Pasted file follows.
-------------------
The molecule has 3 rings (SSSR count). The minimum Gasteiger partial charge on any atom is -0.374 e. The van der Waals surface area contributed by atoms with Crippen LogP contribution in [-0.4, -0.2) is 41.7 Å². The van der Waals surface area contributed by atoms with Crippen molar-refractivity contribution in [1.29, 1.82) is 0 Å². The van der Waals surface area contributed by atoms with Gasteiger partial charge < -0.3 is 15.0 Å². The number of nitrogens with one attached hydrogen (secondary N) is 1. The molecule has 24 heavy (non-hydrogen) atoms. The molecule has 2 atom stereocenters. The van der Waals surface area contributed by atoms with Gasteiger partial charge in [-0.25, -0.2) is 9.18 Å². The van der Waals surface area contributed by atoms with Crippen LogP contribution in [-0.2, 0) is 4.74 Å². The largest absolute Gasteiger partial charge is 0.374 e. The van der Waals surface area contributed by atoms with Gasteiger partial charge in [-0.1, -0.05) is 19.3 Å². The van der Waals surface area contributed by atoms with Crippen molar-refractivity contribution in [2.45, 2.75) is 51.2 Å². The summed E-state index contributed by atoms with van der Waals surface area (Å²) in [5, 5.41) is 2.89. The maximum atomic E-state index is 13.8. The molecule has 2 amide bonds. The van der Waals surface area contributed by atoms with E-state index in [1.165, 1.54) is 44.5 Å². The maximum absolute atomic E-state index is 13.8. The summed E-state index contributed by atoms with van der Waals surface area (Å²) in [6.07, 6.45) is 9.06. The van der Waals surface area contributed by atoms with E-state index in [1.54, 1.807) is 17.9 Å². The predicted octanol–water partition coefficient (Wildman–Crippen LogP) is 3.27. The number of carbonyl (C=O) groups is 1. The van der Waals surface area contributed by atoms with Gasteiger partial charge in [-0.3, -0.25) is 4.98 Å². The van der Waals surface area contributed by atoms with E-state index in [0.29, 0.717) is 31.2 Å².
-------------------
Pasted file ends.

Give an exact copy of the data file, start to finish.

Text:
The molecule has 3 rings (SSSR count). The minimum Gasteiger partial charge on any atom is -0.374 e. The van der Waals surface area contributed by atoms with Crippen LogP contribution in [-0.4, -0.2) is 41.7 Å². The van der Waals surface area contributed by atoms with Crippen molar-refractivity contribution in [1.29, 1.82) is 0 Å². The van der Waals surface area contributed by atoms with Gasteiger partial charge < -0.3 is 15.0 Å². The number of nitrogens with one attached hydrogen (secondary N) is 1. The molecule has 24 heavy (non-hydrogen) atoms. The molecule has 2 atom stereocenters. The van der Waals surface area contributed by atoms with Gasteiger partial charge in [-0.25, -0.2) is 9.18 Å². The van der Waals surface area contributed by atoms with Crippen LogP contribution in [-0.2, 0) is 4.74 Å². The largest absolute Gasteiger partial charge is 0.374 e. The van der Waals surface area contributed by atoms with Gasteiger partial charge in [-0.1, -0.05) is 19.3 Å². The van der Waals surface area contributed by atoms with Crippen molar-refractivity contribution in [2.45, 2.75) is 51.2 Å². The summed E-state index contributed by atoms with van der Waals surface area (Å²) in [5, 5.41) is 2.89. The maximum atomic E-state index is 13.8. The molecule has 2 amide bonds. The van der Waals surface area contributed by atoms with E-state index in [1.165, 1.54) is 44.5 Å². The maximum absolute atomic E-state index is 13.8. The summed E-state index contributed by atoms with van der Waals surface area (Å²) in [6.07, 6.45) is 9.06. The van der Waals surface area contributed by atoms with E-state index in [1.54, 1.807) is 17.9 Å². The predicted octanol–water partition coefficient (Wildman–Crippen LogP) is 3.27. The number of carbonyl (C=O) groups is 1. The van der Waals surface area contributed by atoms with Gasteiger partial charge in [-0.3, -0.25) is 4.98 Å². The van der Waals surface area contributed by atoms with E-state index in [0.29, 0.717) is 31.2 Å².